§ 34 and 35. Mr. KIMBALL
asked the Chancellor of the Exchequer (1) whether he is aware that, since in many of the Midland districts the former local assessors of Income Tax have been pensioned, the general commissioners of taxes are finding it difficult to get these assessors to serve again because their remuneration will now be deducted from their pension and, in view of the fact that their past experience and local knowledge 1405 makes them particularly suitable, whether he is prepared to take any action to meet this situation;
(2) whether he is aware that the Board of Inland Revenue is now asking the general commissioners of taxes in certain Midland districts to appoint the existing collectors of Income Tax, who are civil servants under the control of the Board of Inland Revenue, as assessors of Income Tax; and will he take action to prevent the power to assess and to collect Income Tax from thus being concentrated in the same individual, in view of the fact that the House of Commons has refused to sanction such concentration as removing one of the remaining safeguards to the taxpayers?
§ The FINANCIAL SECRETARY to the TREASURY (Mr. Duff Cooper)
Prior to 1931, when the appointment of all collectors of taxes, with certain exceptions, was transferred to the Board of Inland Revenue, it was the ordinary practice for the general commissioners to appoint as assessor for any particular parish the person who was collector of taxes for that parish whether he held his appointment as collector from them or from the Board of Inland Revenue. I am not aware of any expression of opinion by the House of Commons which condemns this economical and practical course. With regard to pensioners it would be manifestly wrong to pay an assessor both pension and remuneration in respect of the same functions. I see no reason to question the propriety of the present rule, nor any grounds for altering it.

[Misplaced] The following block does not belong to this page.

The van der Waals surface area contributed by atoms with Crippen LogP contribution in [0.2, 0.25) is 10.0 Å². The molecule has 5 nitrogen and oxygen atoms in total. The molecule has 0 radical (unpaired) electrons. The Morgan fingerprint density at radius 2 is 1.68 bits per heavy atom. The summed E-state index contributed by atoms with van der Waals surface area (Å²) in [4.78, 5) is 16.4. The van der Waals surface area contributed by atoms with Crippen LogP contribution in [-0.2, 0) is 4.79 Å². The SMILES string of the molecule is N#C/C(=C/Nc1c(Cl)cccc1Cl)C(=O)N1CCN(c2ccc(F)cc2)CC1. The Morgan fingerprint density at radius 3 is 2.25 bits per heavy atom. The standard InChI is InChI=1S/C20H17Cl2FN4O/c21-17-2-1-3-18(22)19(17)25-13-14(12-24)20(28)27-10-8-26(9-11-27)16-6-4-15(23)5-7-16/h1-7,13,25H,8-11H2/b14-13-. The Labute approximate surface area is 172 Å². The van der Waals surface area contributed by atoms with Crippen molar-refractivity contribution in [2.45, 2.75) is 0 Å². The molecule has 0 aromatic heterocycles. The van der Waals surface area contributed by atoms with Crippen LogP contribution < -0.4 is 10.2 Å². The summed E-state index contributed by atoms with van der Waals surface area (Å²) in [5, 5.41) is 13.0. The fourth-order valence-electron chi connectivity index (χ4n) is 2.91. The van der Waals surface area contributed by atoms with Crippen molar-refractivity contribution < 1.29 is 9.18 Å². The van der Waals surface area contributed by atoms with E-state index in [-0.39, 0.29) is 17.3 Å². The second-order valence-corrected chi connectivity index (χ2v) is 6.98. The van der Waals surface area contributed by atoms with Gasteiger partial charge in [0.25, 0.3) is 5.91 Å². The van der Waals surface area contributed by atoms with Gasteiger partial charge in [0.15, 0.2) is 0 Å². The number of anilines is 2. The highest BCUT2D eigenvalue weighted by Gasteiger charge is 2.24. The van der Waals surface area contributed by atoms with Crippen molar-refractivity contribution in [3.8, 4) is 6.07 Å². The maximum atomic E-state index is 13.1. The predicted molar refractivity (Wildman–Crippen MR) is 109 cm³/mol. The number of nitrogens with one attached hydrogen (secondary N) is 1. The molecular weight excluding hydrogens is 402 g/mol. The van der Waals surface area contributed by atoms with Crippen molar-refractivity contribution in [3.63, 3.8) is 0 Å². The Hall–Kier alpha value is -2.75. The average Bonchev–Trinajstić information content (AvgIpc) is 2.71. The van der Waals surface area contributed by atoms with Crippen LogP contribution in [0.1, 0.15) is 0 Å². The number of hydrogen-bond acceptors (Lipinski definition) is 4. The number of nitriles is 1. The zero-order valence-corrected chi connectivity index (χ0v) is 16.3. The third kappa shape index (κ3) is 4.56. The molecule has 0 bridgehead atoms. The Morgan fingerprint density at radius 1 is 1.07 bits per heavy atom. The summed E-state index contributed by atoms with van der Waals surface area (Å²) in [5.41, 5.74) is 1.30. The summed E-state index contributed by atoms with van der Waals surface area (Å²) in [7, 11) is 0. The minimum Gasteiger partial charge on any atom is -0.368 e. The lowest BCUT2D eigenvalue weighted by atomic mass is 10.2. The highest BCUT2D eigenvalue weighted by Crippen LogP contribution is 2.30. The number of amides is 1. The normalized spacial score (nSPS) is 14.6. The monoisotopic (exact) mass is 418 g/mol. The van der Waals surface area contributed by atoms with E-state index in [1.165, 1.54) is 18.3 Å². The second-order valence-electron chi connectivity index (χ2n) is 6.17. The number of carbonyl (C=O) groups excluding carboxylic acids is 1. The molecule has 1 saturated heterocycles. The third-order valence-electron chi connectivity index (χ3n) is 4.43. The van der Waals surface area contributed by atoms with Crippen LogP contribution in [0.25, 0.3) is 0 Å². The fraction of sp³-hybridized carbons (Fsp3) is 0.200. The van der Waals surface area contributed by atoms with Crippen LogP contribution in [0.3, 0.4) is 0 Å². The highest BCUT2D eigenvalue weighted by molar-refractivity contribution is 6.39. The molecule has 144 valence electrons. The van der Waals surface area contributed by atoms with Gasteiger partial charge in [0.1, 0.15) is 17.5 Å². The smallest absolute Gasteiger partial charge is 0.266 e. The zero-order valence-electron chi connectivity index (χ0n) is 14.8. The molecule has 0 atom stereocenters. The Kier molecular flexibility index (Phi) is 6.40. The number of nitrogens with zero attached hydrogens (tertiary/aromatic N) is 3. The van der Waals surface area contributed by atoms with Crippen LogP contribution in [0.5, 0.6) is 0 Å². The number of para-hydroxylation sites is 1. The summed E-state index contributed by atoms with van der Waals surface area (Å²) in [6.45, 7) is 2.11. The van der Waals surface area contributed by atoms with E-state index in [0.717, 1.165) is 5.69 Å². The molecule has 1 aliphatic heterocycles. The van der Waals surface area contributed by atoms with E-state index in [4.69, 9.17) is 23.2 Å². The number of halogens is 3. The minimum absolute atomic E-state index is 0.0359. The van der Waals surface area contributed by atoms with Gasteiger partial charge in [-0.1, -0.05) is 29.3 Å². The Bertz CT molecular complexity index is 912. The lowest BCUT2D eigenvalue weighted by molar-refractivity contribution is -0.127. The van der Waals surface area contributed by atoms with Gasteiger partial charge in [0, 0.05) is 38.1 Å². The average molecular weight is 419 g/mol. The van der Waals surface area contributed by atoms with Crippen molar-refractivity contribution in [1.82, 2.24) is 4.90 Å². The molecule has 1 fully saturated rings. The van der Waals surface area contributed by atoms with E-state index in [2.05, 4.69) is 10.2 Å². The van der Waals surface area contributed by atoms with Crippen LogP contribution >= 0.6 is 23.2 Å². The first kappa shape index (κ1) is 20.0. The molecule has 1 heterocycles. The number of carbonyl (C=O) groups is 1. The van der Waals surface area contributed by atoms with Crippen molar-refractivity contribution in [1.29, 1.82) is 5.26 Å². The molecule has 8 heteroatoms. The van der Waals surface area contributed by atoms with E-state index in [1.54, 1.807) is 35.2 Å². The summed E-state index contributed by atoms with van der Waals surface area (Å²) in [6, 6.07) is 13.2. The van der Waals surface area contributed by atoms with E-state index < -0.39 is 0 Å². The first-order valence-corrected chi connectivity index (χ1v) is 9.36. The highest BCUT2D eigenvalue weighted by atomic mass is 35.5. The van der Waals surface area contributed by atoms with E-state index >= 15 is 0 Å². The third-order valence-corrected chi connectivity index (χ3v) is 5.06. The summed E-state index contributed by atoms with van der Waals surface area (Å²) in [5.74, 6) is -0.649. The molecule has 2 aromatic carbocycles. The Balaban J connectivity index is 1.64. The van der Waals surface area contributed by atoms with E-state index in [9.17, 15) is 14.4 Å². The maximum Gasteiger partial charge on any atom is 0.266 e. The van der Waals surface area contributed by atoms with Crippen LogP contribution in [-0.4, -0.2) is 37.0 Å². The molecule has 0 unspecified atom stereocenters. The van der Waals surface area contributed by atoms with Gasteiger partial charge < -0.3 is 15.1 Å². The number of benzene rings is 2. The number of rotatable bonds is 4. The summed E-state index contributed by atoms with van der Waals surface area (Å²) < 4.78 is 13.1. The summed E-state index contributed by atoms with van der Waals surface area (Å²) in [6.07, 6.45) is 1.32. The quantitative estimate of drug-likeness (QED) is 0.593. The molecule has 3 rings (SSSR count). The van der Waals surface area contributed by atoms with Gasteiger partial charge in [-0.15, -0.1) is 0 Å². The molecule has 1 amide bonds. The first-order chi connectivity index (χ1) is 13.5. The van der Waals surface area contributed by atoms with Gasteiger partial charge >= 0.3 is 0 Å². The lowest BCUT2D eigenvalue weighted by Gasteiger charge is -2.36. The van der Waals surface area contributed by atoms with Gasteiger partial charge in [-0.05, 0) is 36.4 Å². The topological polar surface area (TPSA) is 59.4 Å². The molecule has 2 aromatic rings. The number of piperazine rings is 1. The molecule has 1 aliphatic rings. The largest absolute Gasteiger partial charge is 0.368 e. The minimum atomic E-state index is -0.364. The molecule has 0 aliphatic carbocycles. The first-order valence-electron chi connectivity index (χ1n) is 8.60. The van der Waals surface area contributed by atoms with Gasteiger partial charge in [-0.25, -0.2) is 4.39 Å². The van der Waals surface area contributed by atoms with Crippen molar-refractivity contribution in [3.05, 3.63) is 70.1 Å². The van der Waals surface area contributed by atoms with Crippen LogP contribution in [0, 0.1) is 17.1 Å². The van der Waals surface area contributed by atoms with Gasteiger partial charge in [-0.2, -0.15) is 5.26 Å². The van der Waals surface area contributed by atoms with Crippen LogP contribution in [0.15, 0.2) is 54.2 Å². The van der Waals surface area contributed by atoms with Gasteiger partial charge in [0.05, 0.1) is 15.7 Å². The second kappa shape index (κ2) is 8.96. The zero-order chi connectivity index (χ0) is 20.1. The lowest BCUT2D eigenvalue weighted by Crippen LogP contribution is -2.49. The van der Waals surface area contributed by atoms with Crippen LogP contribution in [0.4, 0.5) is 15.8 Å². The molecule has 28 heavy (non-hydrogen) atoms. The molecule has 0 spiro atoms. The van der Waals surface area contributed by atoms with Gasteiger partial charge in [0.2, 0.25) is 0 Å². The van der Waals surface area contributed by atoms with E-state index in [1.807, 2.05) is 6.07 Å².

§ 36. Mr. KIMBALL
asked the Chancellor of the Exchequer whether he will give an assurance that there is no intention to abolish the office of general commissioners of taxes, as these commissioners represent a safeguard between the taxpayers and the tax collectors?
§ Mr. COOPER
The office of general commissioner of Income Tax could only be abolished by legislation, and no legislation with this object is in contemplation.